NOUN: <plural> == <case of "<origin>"> <case of latin masculine> == -i <case of latin neuter> == -a <case of> == -s <origin> == norman. Cat: <> == NOUN. Datum: <> == NOUN <origin> == latin neuter. Alumnus: <> == NOUN <origin> == latin masculine.Here the value of the <origin> attribute of a noun (denoting its etymological source) is used to determine the value of its <plural> suffix. Thus we can derive the following extensional statements:
Cat: <plural> = -s. Datum: <plural> = -a. Alumnus: <plural> = -i.
We do not need to invoke an attribute called case to get this technique to work. For example, in Section 2, we gave the following definition of <mor form> in terms of <syn form>:
VERB: <mor form> == <mor "<syn form>">.Here the feature <syn form> returns a value (such as passive participle or present tense sing three) which becomes part of the path through which <mor form> inherits. This means that nodes for surface word forms need only state their parent lexeme and <syn form> feature in order for their <mor form> to be fully described. So, as we saw in Section 2 above, the passive participle form of sew is fully described by the node definition for Word3.
Word3: <> == Sew <syn form> == passive participle.For finite forms, we could use a similar technique. From this,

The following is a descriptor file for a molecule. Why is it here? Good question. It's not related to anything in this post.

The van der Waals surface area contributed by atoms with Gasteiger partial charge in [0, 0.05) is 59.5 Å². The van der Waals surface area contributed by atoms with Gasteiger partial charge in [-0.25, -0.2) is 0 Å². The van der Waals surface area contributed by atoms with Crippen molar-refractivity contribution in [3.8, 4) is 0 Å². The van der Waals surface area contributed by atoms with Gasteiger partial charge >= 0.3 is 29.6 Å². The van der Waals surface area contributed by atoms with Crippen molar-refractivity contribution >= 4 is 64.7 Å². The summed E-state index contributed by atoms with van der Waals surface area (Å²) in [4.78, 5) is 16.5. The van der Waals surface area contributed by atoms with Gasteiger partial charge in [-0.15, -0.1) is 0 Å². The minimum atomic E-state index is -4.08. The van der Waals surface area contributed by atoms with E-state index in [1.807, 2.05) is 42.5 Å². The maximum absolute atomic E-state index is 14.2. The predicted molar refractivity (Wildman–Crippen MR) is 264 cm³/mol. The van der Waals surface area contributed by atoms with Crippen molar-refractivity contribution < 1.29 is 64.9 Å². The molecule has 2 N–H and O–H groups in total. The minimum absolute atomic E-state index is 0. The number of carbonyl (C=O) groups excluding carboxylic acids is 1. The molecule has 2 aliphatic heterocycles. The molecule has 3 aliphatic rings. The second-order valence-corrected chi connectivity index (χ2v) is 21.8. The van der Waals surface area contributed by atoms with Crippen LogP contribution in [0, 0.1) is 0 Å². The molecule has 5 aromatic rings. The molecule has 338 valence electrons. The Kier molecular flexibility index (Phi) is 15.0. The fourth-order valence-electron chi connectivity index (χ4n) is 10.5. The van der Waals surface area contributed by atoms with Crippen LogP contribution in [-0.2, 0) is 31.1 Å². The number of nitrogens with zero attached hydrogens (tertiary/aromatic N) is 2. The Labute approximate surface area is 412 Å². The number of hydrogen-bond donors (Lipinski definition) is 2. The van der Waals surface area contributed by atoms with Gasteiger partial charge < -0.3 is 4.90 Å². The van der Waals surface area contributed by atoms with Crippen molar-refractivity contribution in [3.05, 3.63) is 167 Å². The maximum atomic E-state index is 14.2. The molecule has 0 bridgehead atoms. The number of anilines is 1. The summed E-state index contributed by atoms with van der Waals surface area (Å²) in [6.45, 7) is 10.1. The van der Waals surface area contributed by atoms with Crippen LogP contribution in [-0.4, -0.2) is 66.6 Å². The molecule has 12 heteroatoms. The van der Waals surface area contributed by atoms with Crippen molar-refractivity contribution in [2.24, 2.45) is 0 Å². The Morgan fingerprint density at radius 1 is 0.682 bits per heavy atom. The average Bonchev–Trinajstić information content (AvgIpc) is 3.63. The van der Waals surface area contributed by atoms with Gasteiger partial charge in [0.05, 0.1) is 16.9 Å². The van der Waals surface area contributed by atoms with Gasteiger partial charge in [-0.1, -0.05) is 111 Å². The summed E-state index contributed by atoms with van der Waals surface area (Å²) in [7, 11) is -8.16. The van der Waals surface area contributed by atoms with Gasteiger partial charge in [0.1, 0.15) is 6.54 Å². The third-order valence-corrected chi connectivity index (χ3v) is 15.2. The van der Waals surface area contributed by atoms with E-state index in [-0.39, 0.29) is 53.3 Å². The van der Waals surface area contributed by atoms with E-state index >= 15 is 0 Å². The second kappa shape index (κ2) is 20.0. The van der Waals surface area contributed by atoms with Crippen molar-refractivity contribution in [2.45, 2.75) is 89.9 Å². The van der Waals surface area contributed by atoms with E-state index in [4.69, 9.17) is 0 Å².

Word4: <> == Sew <syn form> == present sing third.we would want to be able to infer this:
Word4: <mor form> = sew sHowever, the components of <syn form>, present, sing, third are themselves values of features we probably want to represent independently. One way to achieve this is to define a value for <syn form> which is itself parameterised from the values of these other features. And the appropriate place to do this is in the VERB node, thus:
VERB: <syn form> == "<syn tense>" "<syn number>" "<syn person>".This says that the default value for the syntactic form of a verb is a finite form, but exactly which finite form depends on the settings of three other paths, <syn tense>, <syn number> and <syn person>. So now we can express Word4 as:
Word4: <> == Sew <syn tense> == present <syn number> == sing <syn person> == third.This approach has the advantage that the attribute ordering used in the <mor...> paths is handled internally: the leaf nodes need not know or care about it. Thus Word3 remains unchanged, overriding the definition of <syn form> and so not requiring these additional features to be defined at all, nor making any use of them if they are defined.